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Interval Research Corporation: a 1990s PARC without a Xerox


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Founded in 1992 by Paul Allen, co-founder of Microsoft Corp., and David Liddle, a computer industry veteran with deep roots in research, Interval is a research setting seeking to define the issues, map out the concepts and create the technology that will be important in the future.

With its long-term resources, Interval pursues basic innovations in a number of early-stage technologies and seeks to foster industries around them -- sparking opportunity for entrepreneurs and highlighting a new approach to research.

Typical research areas at Interval include:

  • Signal computation

  • Digital entertainment systems

  • Field ethnography

  • Adaptive computational structures

  • Portable and wearable information technology

  • Interactive entertainment

  • Wireless communication and sensing

  • Network cultures

  • Design

  • Technology and lifestyle choices

  • Immersive environments

  • On-line journalism

  • Experimental media

To bring a fresh and real-world perspective to creating these futures, Interval has gathered a broad range of people to make up its research staff, including film makers, designers, musicians, cognitive psychologists, artists, computer scientists, journalists, entrepreneurs, engineers and software developers. The company also collaborates with other research groups and university laboratories, including the Royal College of Art, the MIT Media Lab, the Santa Fe Institute and Stanford University and many others.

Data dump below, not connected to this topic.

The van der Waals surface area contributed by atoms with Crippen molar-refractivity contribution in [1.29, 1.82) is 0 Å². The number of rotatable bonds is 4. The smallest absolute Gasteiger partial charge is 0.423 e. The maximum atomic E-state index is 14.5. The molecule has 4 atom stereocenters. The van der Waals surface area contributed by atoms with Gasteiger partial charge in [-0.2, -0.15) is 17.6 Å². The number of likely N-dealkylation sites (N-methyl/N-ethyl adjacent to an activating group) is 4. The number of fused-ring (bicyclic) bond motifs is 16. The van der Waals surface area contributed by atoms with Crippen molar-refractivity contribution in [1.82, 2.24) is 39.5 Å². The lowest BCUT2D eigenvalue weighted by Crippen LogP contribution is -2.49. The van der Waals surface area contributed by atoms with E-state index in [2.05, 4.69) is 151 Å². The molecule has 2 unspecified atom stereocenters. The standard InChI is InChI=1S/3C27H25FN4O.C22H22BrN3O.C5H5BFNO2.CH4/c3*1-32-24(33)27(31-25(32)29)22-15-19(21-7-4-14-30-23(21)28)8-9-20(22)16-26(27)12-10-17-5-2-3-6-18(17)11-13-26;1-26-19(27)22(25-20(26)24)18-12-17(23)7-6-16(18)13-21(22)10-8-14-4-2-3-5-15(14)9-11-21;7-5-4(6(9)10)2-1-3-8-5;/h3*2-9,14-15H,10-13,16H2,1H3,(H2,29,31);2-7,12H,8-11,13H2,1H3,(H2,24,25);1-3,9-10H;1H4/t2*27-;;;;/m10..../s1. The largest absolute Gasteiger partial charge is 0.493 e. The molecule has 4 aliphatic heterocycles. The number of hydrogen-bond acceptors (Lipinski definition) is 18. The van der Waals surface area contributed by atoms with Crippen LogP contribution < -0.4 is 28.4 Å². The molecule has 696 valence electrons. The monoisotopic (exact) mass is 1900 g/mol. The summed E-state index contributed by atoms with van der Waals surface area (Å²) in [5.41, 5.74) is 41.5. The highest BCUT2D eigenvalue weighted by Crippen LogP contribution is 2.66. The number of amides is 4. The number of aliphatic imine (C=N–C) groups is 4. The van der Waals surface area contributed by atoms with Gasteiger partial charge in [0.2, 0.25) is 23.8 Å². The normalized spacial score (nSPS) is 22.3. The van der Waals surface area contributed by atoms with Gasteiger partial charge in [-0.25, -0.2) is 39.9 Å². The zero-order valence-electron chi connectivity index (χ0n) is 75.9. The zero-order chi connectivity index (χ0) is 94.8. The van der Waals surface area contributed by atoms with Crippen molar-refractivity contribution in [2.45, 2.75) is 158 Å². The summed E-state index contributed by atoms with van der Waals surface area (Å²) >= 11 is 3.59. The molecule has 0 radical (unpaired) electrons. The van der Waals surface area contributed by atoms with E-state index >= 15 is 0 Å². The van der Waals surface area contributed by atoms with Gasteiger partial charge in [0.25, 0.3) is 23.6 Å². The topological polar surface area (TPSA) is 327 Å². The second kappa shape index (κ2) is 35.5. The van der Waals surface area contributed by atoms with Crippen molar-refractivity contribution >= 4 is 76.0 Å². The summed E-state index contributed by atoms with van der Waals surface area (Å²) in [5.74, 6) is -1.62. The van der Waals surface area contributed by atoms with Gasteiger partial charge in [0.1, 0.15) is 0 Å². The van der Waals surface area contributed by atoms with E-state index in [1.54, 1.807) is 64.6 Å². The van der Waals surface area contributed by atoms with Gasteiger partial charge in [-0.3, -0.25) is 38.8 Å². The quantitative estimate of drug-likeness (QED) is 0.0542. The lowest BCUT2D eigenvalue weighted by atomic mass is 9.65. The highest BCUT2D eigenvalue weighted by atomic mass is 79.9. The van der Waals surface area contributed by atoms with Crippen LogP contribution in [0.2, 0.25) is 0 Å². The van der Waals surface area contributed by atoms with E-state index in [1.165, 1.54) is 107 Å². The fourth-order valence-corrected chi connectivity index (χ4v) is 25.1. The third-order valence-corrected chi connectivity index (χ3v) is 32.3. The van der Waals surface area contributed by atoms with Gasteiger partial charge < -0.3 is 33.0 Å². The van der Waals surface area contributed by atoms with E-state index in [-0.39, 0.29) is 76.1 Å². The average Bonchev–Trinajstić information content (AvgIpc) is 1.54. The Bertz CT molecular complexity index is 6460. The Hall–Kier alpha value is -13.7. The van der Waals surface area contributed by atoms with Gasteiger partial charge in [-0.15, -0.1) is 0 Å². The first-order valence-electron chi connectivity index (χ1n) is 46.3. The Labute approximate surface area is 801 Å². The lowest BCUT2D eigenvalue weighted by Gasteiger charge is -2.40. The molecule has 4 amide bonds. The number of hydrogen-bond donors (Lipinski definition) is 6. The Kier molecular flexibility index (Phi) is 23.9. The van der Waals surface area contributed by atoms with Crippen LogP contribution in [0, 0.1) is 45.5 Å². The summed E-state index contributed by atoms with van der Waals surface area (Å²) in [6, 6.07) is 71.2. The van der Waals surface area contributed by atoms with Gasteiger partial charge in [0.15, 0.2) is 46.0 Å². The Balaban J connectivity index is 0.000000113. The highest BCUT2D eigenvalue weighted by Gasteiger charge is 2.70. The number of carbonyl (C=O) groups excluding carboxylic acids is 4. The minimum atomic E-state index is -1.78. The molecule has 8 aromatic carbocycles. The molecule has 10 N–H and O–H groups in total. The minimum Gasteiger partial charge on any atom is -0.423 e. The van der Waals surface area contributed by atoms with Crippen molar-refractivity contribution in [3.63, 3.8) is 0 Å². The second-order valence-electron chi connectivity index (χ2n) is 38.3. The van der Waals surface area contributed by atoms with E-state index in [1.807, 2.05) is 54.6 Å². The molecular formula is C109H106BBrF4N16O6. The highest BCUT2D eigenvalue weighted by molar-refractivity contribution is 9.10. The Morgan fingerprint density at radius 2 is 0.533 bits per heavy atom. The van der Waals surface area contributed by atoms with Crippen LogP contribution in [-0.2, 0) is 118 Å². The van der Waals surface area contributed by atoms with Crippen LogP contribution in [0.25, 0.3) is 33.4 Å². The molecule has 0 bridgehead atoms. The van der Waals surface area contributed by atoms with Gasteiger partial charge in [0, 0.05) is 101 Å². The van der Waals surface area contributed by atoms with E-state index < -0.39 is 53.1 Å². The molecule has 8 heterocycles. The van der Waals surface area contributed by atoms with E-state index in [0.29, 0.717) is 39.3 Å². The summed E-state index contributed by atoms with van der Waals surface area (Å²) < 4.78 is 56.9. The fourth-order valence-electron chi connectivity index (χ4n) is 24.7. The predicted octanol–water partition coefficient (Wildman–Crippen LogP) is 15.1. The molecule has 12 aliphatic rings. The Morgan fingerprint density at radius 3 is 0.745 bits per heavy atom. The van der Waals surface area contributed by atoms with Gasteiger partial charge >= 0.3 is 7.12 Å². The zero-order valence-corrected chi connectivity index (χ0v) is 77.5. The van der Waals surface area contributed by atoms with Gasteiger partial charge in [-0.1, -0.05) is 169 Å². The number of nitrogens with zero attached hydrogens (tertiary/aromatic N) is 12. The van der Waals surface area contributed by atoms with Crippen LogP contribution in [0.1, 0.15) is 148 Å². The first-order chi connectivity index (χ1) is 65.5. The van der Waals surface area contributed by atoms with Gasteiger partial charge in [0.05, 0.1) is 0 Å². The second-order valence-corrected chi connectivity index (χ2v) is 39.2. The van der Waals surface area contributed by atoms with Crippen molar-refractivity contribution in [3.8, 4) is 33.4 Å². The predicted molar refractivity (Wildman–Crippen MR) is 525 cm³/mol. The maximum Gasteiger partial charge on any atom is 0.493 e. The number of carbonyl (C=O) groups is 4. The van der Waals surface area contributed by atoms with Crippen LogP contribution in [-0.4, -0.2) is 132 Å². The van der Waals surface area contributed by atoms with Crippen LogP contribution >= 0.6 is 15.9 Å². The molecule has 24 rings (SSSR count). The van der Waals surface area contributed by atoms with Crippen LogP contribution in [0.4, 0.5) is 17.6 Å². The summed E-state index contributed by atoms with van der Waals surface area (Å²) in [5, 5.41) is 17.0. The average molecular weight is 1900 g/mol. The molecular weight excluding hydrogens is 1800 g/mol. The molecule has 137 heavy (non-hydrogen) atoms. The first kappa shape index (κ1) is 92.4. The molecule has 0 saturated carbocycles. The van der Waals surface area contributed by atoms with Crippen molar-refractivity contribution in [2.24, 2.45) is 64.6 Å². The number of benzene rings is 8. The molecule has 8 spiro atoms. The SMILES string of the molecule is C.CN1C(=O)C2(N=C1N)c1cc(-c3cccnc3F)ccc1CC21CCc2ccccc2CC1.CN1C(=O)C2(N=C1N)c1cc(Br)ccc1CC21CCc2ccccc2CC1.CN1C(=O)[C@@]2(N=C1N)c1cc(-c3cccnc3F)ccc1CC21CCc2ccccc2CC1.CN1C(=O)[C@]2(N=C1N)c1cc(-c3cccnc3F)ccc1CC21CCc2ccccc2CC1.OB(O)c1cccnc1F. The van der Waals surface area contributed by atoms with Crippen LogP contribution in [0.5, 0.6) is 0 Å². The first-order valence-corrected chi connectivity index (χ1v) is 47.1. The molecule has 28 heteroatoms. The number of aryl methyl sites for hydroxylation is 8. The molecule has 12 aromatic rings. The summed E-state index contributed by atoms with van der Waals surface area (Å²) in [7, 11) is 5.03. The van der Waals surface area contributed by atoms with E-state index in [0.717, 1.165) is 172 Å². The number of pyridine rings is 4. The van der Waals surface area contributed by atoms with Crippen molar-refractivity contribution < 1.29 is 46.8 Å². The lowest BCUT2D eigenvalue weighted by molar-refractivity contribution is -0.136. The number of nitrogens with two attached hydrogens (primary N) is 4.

Technology will change the way we perceive our world. Interval will change the way people feel about technology.


The name Interval refers to the space between, or the interregnum, dividing the old order from the new world yet to be born - a process Allen and Liddle originally thought would take a decade. To bridge this interval, Allen planned to fund the lab for a decade. The years 1992 to 2002 were even printed on company name-tags.


With 116 scientists and 54 staff members, Interval is not the largest research laboratory in Silicon Valley, where both Xerox and IBM have a major presence. But Interval has always had a special buzz and a collection of talent that, even in the annals of technological genius, stands out.

There are great inventors from PARC, Atari, and Apple, and there are a host of younger researchers plucked from Stanford and the MIT Media Lab. These people are famous - at least in the Valley - for inventing or developing key aspects of the PC revolution.


Liddle joined PARC in 1972. Soon he was running the Systems Development Division, formed to sell the Star, Xerox's first commercial workstation. Xerox introduced the first GUI with icons, the desktop metaphor, dialog boxes, object-oriented programming, the laser printer, and the Ethernet LAN - all the great inventions that made Apple, Microsoft, Adobe, 3Com, and other competitors fabulously wealthy. Why Xerox let its technology walk out the door is a long story. Suffice it to say that, for Liddle, the experience left a lasting impression; at Interval, things would be done differently.